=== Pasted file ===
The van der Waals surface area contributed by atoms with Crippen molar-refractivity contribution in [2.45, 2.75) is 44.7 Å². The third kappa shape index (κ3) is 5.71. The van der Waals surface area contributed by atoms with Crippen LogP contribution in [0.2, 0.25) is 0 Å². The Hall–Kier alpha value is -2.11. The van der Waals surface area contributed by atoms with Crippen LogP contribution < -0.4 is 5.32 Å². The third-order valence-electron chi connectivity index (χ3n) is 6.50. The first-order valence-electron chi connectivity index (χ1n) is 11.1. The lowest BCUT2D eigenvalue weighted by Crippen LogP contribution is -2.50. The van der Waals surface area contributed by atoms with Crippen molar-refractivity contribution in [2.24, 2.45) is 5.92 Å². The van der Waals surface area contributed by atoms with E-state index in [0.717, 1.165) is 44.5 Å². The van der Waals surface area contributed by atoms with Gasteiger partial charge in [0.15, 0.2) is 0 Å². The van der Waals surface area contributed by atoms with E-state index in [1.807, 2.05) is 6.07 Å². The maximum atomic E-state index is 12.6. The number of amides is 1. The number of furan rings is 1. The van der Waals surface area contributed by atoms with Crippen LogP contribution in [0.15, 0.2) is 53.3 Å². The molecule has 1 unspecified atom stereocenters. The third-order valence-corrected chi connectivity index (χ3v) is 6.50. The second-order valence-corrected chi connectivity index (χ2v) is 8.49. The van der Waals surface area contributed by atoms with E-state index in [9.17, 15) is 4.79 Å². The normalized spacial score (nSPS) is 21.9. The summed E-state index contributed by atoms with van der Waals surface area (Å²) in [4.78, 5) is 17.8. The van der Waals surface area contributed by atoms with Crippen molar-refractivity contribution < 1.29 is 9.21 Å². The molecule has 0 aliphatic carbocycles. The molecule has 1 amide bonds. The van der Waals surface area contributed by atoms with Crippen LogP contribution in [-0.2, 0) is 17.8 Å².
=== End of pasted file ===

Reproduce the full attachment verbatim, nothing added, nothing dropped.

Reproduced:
The van der Waals surface area contributed by atoms with Crippen molar-refractivity contribution in [2.45, 2.75) is 44.7 Å². The third kappa shape index (κ3) is 5.71. The van der Waals surface area contributed by atoms with Crippen LogP contribution in [0.2, 0.25) is 0 Å². The Hall–Kier alpha value is -2.11. The van der Waals surface area contributed by atoms with Crippen LogP contribution < -0.4 is 5.32 Å². The third-order valence-electron chi connectivity index (χ3n) is 6.50. The first-order valence-electron chi connectivity index (χ1n) is 11.1. The lowest BCUT2D eigenvalue weighted by Crippen LogP contribution is -2.50. The van der Waals surface area contributed by atoms with Crippen molar-refractivity contribution in [2.24, 2.45) is 5.92 Å². The van der Waals surface area contributed by atoms with E-state index in [0.717, 1.165) is 44.5 Å². The van der Waals surface area contributed by atoms with Gasteiger partial charge in [0.15, 0.2) is 0 Å². The van der Waals surface area contributed by atoms with E-state index in [1.807, 2.05) is 6.07 Å². The maximum atomic E-state index is 12.6. The number of amides is 1. The number of furan rings is 1. The van der Waals surface area contributed by atoms with Crippen LogP contribution in [0.15, 0.2) is 53.3 Å². The molecule has 1 unspecified atom stereocenters. The third-order valence-corrected chi connectivity index (χ3v) is 6.50. The second-order valence-corrected chi connectivity index (χ2v) is 8.49. The van der Waals surface area contributed by atoms with E-state index in [9.17, 15) is 4.79 Å². The normalized spacial score (nSPS) is 21.9. The summed E-state index contributed by atoms with van der Waals surface area (Å²) in [4.78, 5) is 17.8. The van der Waals surface area contributed by atoms with Crippen molar-refractivity contribution < 1.29 is 9.21 Å². The molecule has 0 aliphatic carbocycles. The molecule has 1 amide bonds. The van der Waals surface area contributed by atoms with Crippen LogP contribution in [-0.2, 0) is 17.8 Å².